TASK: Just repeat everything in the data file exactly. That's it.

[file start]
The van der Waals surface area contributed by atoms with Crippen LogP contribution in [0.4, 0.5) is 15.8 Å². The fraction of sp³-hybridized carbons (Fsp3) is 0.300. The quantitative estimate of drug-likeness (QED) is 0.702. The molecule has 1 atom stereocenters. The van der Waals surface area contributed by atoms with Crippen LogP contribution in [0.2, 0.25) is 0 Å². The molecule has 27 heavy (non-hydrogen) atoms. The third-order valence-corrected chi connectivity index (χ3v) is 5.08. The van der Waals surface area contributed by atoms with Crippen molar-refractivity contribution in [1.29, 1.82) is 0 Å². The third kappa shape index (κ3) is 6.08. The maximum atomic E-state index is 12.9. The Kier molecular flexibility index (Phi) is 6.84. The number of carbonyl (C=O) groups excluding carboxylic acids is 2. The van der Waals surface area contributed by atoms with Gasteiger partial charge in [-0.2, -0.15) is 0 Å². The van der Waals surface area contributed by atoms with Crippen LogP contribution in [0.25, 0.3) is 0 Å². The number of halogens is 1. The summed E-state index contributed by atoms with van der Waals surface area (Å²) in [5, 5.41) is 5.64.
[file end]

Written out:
The van der Waals surface area contributed by atoms with Crippen LogP contribution in [0.4, 0.5) is 15.8 Å². The fraction of sp³-hybridized carbons (Fsp3) is 0.300. The quantitative estimate of drug-likeness (QED) is 0.702. The molecule has 1 atom stereocenters. The van der Waals surface area contributed by atoms with Crippen LogP contribution in [0.2, 0.25) is 0 Å². The molecule has 27 heavy (non-hydrogen) atoms. The third-order valence-corrected chi connectivity index (χ3v) is 5.08. The van der Waals surface area contributed by atoms with Crippen molar-refractivity contribution in [1.29, 1.82) is 0 Å². The third kappa shape index (κ3) is 6.08. The maximum atomic E-state index is 12.9. The Kier molecular flexibility index (Phi) is 6.84. The number of carbonyl (C=O) groups excluding carboxylic acids is 2. The van der Waals surface area contributed by atoms with Gasteiger partial charge in [-0.2, -0.15) is 0 Å². The van der Waals surface area contributed by atoms with Crippen LogP contribution in [0.25, 0.3) is 0 Å². The number of halogens is 1. The summed E-state index contributed by atoms with van der Waals surface area (Å²) in [5, 5.41) is 5.64.